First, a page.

3. This is going to be a STUNNER!!! I can’t wait to see it start to come to life! The things I learned about building a house: even with a general contractor, YOU need to be checking in on things constantly. We had a ton of miscommunication issues between the general contractor and all the subs and I had to make a lot of phone calls to clarify and fix things before they were too far finished to fix. Also, plumbing fixtures are one of the first things that needs figured out even though that seems like a last minute decision. Is the shower head wall mounted or a rain head from the ceiling? Are the faucets coming out from the wall or the counter? That’s one of the first things that will happen once framing is done. It’s SO hard to visualize details like faucets when you don’t have walls yet! Good luck, can’t wait to see it!!

    1. Thanks for the advice, Sarah! I’m seeing now how much of the budget and time is allocated to plumbing — it seems to be the most complicated part! I haven’t picked out a single fixture yet so that makes me a little nervous. I’ll probably end up installing a lot of builder basic stuff just to pass inspection, then replace them later. It’s worth paying extra to not have to rush into every decision!

  4. Hey Jenna! I’ve been following you for years and am so excited for you guys to build your own home! And for the upcoming wedding! I just wanted to reach out bc you have a couple of pictures that I pinned for my kitchen renovation that we did last year. For the griege cabinet color, we ended up going with BM River Reflections. We LOVE it and have gotten many compliments about it. Not sure it’ll work out with the lighting in your home, but just thought I’d throw it out there 🙂 I also provided a link to our home (which we turned into a vacation rental) so you can see the kitchen if you’d like. Best of luck with the building process. That is a dream for me and my husband someday, so I’m really looking forward to reading about the ins and outs of it through your blog!

  5. It’s gonna be amazing!!! Can’t wait to see it! You’re so good at documenting the progress that this probably won’t even be an issue for you, but my one suggestion would be photos! Photos and a video of every wall after electrical and plumbing and all the stuff in the walls is placed, but before Sheetrock! We thought we’d done a good job, but now I know we didn’t. When we want to do a new project, or even just screw into the wall, it’d be nice to be able to refer back and know exactly where that plumbing pipe is running in the bathroom, or that electrical in the laundry room. You only get one chance to have it all open and visible, so my suggestion is use it!!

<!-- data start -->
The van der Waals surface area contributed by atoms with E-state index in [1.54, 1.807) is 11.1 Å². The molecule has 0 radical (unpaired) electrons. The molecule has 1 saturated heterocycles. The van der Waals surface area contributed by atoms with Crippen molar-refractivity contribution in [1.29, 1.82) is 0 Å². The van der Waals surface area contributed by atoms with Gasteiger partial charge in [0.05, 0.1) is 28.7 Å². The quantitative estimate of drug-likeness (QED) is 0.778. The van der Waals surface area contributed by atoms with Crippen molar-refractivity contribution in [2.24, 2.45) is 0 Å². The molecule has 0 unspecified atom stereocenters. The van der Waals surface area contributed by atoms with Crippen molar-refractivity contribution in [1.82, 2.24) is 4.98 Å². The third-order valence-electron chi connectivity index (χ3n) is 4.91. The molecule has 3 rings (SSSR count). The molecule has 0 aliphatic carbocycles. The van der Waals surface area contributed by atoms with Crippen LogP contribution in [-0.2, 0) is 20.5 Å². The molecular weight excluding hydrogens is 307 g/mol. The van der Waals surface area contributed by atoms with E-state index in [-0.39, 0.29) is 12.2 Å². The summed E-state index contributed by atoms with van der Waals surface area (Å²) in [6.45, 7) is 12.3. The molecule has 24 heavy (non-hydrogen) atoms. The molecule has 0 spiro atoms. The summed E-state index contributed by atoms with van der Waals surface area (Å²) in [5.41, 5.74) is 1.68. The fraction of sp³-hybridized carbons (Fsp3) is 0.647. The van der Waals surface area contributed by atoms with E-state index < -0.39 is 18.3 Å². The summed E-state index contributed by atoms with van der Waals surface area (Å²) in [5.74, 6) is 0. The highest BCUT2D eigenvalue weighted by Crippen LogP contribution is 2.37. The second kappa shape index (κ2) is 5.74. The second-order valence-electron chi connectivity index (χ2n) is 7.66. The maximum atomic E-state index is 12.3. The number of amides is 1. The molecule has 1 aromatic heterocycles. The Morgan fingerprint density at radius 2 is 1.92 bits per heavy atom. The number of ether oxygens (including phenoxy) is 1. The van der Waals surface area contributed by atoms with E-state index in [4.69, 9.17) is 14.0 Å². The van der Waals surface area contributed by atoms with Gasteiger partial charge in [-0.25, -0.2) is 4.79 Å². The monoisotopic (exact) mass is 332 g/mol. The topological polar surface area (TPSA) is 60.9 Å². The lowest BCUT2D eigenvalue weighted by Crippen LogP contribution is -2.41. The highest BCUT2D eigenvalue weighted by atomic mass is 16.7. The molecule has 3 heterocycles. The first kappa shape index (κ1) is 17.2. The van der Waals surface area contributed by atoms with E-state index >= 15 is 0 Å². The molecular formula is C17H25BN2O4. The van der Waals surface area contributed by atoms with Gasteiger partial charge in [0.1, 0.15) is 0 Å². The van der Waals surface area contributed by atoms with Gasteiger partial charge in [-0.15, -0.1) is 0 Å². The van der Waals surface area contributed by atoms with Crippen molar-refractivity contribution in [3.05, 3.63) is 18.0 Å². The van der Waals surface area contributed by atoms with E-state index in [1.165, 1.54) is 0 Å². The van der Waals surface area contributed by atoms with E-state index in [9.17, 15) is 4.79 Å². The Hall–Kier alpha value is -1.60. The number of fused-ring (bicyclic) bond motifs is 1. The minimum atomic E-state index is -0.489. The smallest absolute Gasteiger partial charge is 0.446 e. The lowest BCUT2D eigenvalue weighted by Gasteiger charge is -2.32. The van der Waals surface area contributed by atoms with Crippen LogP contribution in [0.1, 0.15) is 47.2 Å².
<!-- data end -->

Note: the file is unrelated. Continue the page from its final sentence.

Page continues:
6. Can’t wait to watch! I’ve lived in Tampa nearly all my life and fireplaces are actually pretty common. I’m not sure I’d give up on that feature. We’ve put gel fuel and bioethanol fireplaces in which don’t put out as much heat but give the same ambiance.

    1. Our builder talked us out of it (we mostly just don’t have the budget) but I’m holding out hope that maybe one day we’ll be able to add one! At least an electric model, if nothing else.

      1. life long florida girl here too… get the fireplace if you can possibly squeeze it into the budget. We have a ‘house rule’ no fires until it hits 59 or below (yes I know this is relatively warm in most parts of the country)… you would laugh if you could see the kids (and us) running around to every thermometer around our house and pulling up weather apps!! The kids even bought us 4 thermometers for each side of the house as a Christmas gift in case one side is a degree or two cooler hahahah!! Your house looks amazing! Congrats -so very happy for you and all you guys are accomplishing. Especially with a wedding quickly approaching!

  7. This is so exciting, Jenna. I can certainly understand the pressure of having to rush on certain things, I think I would be having cold sweats.
    Fortunately you have quite a bit of experience in renovations and are pretty comfortable with your style. Loving the process.

  8. First of all, if anyone can do this, you can! Secondly, you will absolutely make mistakes, but, no mistake will be paralyzing, just learn from it and move on. Look at what you’ve accomplished so far – you are extremely capable and talented! Good luck! Can’t wait to watch!